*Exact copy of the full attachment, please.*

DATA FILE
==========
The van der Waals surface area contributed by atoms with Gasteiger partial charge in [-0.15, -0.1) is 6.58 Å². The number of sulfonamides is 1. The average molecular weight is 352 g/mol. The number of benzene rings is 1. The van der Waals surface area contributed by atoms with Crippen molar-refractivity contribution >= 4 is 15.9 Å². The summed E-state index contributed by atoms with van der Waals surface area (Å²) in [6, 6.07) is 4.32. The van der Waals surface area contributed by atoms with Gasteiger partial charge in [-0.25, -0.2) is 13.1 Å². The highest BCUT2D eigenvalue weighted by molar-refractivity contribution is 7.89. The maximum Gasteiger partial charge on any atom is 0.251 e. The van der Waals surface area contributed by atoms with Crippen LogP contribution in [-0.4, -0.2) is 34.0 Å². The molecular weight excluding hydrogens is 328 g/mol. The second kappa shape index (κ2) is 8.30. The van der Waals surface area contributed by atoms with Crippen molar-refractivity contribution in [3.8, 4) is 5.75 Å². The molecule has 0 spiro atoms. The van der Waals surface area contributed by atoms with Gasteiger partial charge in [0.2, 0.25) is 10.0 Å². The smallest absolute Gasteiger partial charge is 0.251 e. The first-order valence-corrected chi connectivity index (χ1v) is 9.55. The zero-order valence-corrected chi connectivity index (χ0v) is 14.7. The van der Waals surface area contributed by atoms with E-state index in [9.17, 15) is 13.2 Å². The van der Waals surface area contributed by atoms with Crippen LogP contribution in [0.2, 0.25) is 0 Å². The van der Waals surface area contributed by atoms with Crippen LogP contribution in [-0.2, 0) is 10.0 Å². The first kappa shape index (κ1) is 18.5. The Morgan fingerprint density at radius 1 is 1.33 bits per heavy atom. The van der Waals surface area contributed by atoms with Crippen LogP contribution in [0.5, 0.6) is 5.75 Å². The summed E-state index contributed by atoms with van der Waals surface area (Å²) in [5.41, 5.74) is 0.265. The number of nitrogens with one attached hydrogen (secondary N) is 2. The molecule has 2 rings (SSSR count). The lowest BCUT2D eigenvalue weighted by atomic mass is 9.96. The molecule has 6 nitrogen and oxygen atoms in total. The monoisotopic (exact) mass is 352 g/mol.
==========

The van der Waals surface area contributed by atoms with Gasteiger partial charge in [-0.15, -0.1) is 6.58 Å². The number of sulfonamides is 1. The average molecular weight is 352 g/mol. The number of benzene rings is 1. The van der Waals surface area contributed by atoms with Crippen molar-refractivity contribution >= 4 is 15.9 Å². The summed E-state index contributed by atoms with van der Waals surface area (Å²) in [6, 6.07) is 4.32. The van der Waals surface area contributed by atoms with Gasteiger partial charge in [-0.25, -0.2) is 13.1 Å². The highest BCUT2D eigenvalue weighted by molar-refractivity contribution is 7.89. The maximum Gasteiger partial charge on any atom is 0.251 e. The van der Waals surface area contributed by atoms with Crippen LogP contribution in [-0.4, -0.2) is 34.0 Å². The molecular weight excluding hydrogens is 328 g/mol. The second kappa shape index (κ2) is 8.30. The van der Waals surface area contributed by atoms with Crippen molar-refractivity contribution in [3.8, 4) is 5.75 Å². The molecule has 0 spiro atoms. The van der Waals surface area contributed by atoms with Gasteiger partial charge in [0.2, 0.25) is 10.0 Å². The smallest absolute Gasteiger partial charge is 0.251 e. The first-order valence-corrected chi connectivity index (χ1v) is 9.55. The zero-order valence-corrected chi connectivity index (χ0v) is 14.7. The van der Waals surface area contributed by atoms with E-state index in [9.17, 15) is 13.2 Å². The van der Waals surface area contributed by atoms with Crippen LogP contribution in [0.2, 0.25) is 0 Å². The van der Waals surface area contributed by atoms with Crippen LogP contribution in [-0.2, 0) is 10.0 Å². The first kappa shape index (κ1) is 18.5. The Morgan fingerprint density at radius 1 is 1.33 bits per heavy atom. The van der Waals surface area contributed by atoms with Crippen LogP contribution in [0.5, 0.6) is 5.75 Å². The summed E-state index contributed by atoms with van der Waals surface area (Å²) in [5.41, 5.74) is 0.265. The number of nitrogens with one attached hydrogen (secondary N) is 2. The molecule has 2 rings (SSSR count). The lowest BCUT2D eigenvalue weighted by atomic mass is 9.96. The molecule has 6 nitrogen and oxygen atoms in total. The monoisotopic (exact) mass is 352 g/mol.